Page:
Edited by John Wilks
Reviewed by Molly Wilder
Babies and children can often be our greatest teachers in life. They remind us of our deep human connection to each other and to the world. An Integrative Approach to Treating Babies and Children, edited by John Wilks, persuades us to listen to everyone’s own “baby history.”
In other words, Wilks has us look into the history of our birth in order to have a greater understanding of its effects on our adult life. Wilks suggests in the introduction that, “One of the major themes in this book is that it is much more important for us to create the right space in ourselves and in our clinic setting to work with babies rather than what we ‘do’ to a baby” (16).
Babies have a story to tell; we all do. This multidisciplinary guide shows us that as clinicians, nurses, surgeons, teachers and parents, it is our duty to listen to these important stories to create a greater sense of safety for the children and babies we work with. Illustrated with case studies at the end of each chapter and including examples from current research, this book is a resource for therapists from diverse disciplines: both practitioners from a wide array of disciplines, curious parents, and anyone interesting in learning about their own “birth story.”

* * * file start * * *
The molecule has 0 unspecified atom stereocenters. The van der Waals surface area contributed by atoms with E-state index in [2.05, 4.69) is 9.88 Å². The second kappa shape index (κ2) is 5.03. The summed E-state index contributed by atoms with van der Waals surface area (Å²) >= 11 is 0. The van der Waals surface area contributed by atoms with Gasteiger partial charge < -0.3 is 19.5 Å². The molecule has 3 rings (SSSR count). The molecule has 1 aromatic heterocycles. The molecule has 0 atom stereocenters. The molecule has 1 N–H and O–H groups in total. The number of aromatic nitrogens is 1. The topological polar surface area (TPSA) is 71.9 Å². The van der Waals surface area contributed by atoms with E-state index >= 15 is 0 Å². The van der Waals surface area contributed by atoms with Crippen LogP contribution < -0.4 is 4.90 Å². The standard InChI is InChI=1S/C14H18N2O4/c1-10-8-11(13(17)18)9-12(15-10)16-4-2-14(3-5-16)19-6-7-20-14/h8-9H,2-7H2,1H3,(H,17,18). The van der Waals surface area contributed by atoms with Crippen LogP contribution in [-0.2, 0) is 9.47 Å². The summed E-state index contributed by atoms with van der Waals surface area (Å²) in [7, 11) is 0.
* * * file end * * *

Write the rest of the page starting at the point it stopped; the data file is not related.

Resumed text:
In the appendices of the book there is one section on signs of early trauma in infants and another section on the characteristics and behaviors of non-traumatized and traumatized neonates. With bullet points and examples, this section can be incredibly helpful for those looking to identify negative and positive patterns in newborns less than four weeks old.
This book is written for all therapists who work with babies and their families, whatever modality they use. However, I would also like to include that this is also a great tool for parents with children on autism spectrum. There is a great deal of information, especially in chapters 3 and 6 on the somatic nervous system that has been found to directly relate to pre-natal development of children with this diagnosis. If you are looking to understand the significance of the human “birth story,” this is the multidisciplinary guide for you.
John Wilks is the author of four books on complementary therapies. He has taught workshops on working with babies and mothers in many countries throughout the world including the UK, USA, South Africa, Germany, Denmark, Portugal and France.
Molly Wilder is currently a Junior at New York University majoring in Applied Psychology. She is a research assistant for Transgender Identity Formation Study (TIFS) at NYU Steinhardt, a grounded theory study aimed at understanding how transgender and gender-non-conforming people who identify as LGBQ perceive fluidity in their sexual orientation and gender identity. In addition to reviewing books for the IJP, she writes reviews for Somatic Psychotherapy Today.